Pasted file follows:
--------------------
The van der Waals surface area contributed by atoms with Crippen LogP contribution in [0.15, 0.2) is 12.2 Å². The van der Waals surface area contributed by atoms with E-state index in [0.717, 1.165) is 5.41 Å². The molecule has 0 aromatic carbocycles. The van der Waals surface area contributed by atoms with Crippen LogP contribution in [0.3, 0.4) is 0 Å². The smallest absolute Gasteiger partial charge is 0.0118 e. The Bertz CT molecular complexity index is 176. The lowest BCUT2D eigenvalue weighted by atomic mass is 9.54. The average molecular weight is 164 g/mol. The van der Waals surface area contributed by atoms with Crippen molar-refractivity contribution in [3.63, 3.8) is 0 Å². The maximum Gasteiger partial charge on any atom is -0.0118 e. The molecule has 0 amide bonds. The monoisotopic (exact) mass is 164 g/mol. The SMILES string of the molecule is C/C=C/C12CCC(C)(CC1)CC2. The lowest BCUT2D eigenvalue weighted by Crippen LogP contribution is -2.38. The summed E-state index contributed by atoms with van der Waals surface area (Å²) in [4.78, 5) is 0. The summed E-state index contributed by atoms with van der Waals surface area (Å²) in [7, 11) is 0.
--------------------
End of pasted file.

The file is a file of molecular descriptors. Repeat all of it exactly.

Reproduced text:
The van der Waals surface area contributed by atoms with Crippen LogP contribution in [0.15, 0.2) is 12.2 Å². The van der Waals surface area contributed by atoms with E-state index in [0.717, 1.165) is 5.41 Å². The molecule has 0 aromatic carbocycles. The van der Waals surface area contributed by atoms with Crippen LogP contribution in [0.3, 0.4) is 0 Å². The smallest absolute Gasteiger partial charge is 0.0118 e. The Bertz CT molecular complexity index is 176. The lowest BCUT2D eigenvalue weighted by atomic mass is 9.54. The average molecular weight is 164 g/mol. The van der Waals surface area contributed by atoms with Crippen molar-refractivity contribution in [3.63, 3.8) is 0 Å². The maximum Gasteiger partial charge on any atom is -0.0118 e. The molecule has 0 amide bonds. The monoisotopic (exact) mass is 164 g/mol. The SMILES string of the molecule is C/C=C/C12CCC(C)(CC1)CC2. The lowest BCUT2D eigenvalue weighted by Crippen LogP contribution is -2.38. The summed E-state index contributed by atoms with van der Waals surface area (Å²) in [4.78, 5) is 0. The summed E-state index contributed by atoms with van der Waals surface area (Å²) in [7, 11) is 0.